She spoke to the plenary session of the National Association of Medicaid Directors (NAMD) Fall Conference in Arlington, Virginia.
Verma unveiled new CMS policies that encourage states to propose innovative Medicaid reforms, reduce federal regulatory burdens, increase efficiency, and promote transparency and accountability. A CMS press release quotes the Administrator:
Our vision for the future of Medicaid is to reset the federal-state relationship and restore the partnership, while at the same time modernizing the program to deliver better outcomes for the people we serve. We need to ensure that we are building a Medicaid program that is sound and solvent to help all beneficiaries reach their highest potential.
HealthLeaders Media reports Verma referred to “able-bodied” or “non-disabled” adults, individuals and enrollees seven times in her speech, while making the case for work requirements. Her speech included no specifics on what percentage of Medicaid enrollees were considered “able-bodied.”
Critics have called claims that healthy adults are bilking the program a red herring, and studies have shown that the numbers of “able-bodied” adults who are on Medicaid are relatively low, and can be explained by other factors, such as leaving the workforce to act as a caregiver.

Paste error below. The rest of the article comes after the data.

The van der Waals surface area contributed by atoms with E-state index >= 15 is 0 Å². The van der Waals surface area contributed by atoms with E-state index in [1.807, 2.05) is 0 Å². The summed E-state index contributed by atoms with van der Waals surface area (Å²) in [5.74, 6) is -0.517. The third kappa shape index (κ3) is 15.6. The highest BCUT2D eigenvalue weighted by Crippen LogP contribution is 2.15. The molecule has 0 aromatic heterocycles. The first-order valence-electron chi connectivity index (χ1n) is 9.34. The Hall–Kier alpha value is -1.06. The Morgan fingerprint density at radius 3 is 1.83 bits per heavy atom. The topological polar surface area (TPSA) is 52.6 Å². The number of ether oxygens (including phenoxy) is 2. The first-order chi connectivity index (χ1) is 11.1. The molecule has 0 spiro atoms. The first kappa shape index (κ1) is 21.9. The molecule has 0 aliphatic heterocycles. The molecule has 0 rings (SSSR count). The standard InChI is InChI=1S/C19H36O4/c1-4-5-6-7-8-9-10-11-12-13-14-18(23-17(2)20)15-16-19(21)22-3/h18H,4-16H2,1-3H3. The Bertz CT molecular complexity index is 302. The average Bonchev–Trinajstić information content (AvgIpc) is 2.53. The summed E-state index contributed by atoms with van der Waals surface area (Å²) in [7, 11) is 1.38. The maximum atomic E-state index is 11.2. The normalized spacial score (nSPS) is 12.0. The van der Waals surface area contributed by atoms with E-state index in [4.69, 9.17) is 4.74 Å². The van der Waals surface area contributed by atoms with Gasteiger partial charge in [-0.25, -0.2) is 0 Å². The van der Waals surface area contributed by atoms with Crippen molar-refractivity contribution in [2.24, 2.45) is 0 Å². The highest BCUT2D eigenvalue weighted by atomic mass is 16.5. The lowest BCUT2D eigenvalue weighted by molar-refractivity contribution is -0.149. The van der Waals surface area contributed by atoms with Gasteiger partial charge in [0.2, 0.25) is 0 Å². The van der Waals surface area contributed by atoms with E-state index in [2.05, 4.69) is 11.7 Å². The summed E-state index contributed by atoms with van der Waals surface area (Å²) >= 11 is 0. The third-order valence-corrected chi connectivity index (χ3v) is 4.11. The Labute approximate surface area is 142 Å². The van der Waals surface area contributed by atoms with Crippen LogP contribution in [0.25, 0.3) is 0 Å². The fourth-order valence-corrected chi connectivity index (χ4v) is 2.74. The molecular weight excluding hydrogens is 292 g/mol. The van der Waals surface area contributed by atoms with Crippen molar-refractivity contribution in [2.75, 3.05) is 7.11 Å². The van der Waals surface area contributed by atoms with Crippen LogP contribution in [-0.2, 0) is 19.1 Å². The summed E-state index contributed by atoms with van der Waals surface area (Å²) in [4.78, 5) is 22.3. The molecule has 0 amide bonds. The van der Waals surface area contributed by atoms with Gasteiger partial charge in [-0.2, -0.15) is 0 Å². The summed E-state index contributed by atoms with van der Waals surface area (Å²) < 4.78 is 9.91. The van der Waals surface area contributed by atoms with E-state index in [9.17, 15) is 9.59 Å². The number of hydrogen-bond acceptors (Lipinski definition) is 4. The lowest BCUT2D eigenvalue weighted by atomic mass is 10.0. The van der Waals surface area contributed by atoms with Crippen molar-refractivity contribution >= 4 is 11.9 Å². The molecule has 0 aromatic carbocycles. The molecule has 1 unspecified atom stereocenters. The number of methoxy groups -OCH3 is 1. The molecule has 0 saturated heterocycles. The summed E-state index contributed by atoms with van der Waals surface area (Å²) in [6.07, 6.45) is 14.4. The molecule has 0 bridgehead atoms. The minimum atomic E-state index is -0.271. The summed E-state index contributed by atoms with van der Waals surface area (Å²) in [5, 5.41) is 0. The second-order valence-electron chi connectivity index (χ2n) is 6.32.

Eight states — Arizona, Arkansas, Indiana, Kentucky, Maine, New Hampshire, Utah and Wisconsin — have submitted requests to CMS seeking to require nondisabled Medicaid enrollees to either work or provide community service.
The proposed work requirement rules vary by state. Arizona calls for enrollees to be working, seeking work or attending school or job training for at least 20 hours a week. Read more on the topic and Verma’s comments in The Kaiser Health News
Read the speech as provided at CMS.gov for yourself.
To visit the new updated Medicaid 1115 Demonstration Project page click here.
To view the Section 1115 Demonstration Process Improvements Informational Bulletin, click here.
To view the State Plan Amendment and 1915 Waiver Informational Bulletin, click here.